A bizarre and eclectic collaboration between the frontman of Mouse on Mars and the late Mark E. Smith of The Fall. An album this radically avant-garde certainly won’t appeal to everyone, but for those who persevere, there’s a rich vein of satisfaction to be gleaned from the album’s leisurely understated progress through ideas and concepts. In many ways, it sounds something like a person’s stream of consciousness transposed into musical form. Although only a quarter of the length of its predecessor, the next track ‘Back to Animals’ is much more abrasive, and brooding in tone. Ever playful and fragmentary, it seems an album which is designed to obtusely reject every aspect of melody and harmony. Each time the album appears on the verge of breaking into a distinct melody, it pulls the rug of familiarity from under the listener’s feet.
|8||Run the Jewels|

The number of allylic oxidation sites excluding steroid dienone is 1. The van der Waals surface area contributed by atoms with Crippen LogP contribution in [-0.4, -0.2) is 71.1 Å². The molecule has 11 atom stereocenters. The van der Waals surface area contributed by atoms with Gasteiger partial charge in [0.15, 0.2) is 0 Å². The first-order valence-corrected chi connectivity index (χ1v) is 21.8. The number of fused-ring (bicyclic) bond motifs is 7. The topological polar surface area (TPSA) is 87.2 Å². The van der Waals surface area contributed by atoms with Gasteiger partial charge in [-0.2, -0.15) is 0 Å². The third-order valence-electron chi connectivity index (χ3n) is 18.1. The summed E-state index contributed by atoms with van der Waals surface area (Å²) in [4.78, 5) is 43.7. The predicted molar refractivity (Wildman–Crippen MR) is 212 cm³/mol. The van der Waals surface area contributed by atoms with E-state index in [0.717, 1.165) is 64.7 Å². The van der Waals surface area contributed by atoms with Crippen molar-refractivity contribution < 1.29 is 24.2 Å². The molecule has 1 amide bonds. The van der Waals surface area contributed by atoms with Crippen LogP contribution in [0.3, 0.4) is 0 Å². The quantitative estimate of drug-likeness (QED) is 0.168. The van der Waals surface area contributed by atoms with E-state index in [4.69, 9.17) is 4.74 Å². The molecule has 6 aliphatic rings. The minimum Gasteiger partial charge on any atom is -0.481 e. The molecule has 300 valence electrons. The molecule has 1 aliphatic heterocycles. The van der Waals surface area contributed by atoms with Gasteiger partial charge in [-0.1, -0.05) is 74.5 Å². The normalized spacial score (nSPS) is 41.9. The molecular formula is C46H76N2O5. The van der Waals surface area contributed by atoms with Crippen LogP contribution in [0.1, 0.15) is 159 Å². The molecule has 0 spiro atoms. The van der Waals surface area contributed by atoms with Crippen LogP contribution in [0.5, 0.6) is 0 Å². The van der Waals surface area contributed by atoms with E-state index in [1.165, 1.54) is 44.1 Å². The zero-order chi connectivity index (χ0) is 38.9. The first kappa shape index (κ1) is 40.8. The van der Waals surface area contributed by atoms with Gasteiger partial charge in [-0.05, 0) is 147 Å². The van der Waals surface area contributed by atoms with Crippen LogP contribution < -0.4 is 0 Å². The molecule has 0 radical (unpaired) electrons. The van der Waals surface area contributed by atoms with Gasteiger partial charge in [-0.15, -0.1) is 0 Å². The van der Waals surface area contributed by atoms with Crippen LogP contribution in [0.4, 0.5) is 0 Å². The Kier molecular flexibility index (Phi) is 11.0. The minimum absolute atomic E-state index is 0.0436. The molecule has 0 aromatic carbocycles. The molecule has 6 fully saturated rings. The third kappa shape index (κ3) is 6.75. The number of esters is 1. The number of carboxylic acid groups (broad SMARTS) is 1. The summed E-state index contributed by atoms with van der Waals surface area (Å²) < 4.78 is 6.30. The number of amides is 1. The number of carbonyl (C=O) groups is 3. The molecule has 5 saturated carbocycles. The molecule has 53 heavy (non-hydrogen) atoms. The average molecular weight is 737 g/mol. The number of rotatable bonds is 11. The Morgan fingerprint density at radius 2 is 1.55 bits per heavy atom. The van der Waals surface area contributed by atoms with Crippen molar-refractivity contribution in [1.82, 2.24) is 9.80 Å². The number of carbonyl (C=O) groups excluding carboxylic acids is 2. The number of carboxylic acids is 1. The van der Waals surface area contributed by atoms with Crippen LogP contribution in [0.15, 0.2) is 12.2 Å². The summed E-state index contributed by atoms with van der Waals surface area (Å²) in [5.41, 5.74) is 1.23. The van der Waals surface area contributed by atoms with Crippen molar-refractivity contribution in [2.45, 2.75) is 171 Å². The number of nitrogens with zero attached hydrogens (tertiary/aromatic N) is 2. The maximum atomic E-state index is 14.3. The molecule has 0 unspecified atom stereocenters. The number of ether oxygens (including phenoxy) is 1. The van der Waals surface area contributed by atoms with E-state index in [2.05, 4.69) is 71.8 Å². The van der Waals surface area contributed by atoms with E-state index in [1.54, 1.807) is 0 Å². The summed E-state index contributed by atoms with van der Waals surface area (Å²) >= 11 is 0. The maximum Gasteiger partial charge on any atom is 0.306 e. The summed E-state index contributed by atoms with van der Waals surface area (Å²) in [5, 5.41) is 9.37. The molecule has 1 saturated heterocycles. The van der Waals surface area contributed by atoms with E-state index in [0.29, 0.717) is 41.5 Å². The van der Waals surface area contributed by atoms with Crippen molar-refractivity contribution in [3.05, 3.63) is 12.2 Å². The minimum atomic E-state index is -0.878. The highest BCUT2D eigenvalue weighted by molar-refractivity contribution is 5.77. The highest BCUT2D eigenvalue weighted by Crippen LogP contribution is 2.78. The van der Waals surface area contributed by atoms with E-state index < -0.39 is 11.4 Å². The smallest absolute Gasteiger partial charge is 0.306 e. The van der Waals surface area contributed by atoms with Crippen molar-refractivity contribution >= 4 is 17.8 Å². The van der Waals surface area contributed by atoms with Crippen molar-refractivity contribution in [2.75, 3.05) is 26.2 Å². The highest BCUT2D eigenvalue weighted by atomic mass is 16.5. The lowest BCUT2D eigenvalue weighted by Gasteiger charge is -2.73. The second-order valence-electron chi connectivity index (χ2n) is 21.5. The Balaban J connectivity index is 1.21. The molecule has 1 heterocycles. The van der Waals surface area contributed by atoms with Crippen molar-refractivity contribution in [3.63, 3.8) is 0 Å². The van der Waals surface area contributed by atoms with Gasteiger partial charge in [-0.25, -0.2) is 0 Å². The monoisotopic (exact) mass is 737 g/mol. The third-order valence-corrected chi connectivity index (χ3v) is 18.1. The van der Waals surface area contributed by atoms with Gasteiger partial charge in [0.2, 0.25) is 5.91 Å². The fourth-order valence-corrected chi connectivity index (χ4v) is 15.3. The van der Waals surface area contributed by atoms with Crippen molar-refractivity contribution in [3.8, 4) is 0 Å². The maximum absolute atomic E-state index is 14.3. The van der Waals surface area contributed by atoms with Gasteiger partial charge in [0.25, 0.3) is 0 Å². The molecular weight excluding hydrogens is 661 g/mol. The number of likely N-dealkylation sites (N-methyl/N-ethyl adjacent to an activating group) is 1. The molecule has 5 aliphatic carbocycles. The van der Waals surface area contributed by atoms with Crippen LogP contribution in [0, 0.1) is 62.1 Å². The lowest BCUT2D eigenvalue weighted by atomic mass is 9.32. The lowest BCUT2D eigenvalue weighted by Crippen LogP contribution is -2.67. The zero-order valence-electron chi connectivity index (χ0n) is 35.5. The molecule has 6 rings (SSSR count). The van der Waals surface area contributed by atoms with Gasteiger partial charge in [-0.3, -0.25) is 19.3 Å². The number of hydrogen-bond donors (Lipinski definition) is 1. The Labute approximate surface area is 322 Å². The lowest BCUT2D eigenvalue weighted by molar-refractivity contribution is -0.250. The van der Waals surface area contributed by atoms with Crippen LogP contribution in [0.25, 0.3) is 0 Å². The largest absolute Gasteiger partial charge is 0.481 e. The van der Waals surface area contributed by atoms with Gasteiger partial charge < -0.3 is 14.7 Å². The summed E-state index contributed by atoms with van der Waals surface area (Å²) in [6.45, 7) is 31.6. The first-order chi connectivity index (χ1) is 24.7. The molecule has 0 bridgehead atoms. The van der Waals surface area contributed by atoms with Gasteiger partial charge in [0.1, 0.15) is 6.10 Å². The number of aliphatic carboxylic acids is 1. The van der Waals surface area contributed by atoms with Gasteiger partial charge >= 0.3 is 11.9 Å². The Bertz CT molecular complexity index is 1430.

Judging by all the classic flows and verses on RTJ4, there’s still plenty of life in the classic Hip-Hop formula yet, even as the genre adjusts to spearheading the cultural mainstream, as opposed to being an underground culture. With such excellent tracks like ‘Walking in the Snow’, RTJ are on fire. Their anger at the ills of society shines like a beacon of hope, and the album’s release at the peak of the BLM protests could hardly have been more timely. The duo’s synergy too, seems to only strengthen with each successive release, and at this point Killer Mike and El-P really do sound like they were destined to rap in tandem. On RTJ4, all the features click into place effortlessly too. Although it must have been painstakingly refined for months on end to arrive in this flawless form, it feels entirely effortless and instantly classic as you listen through it. And the best thing of all? It’s available just like all their previous albums for free.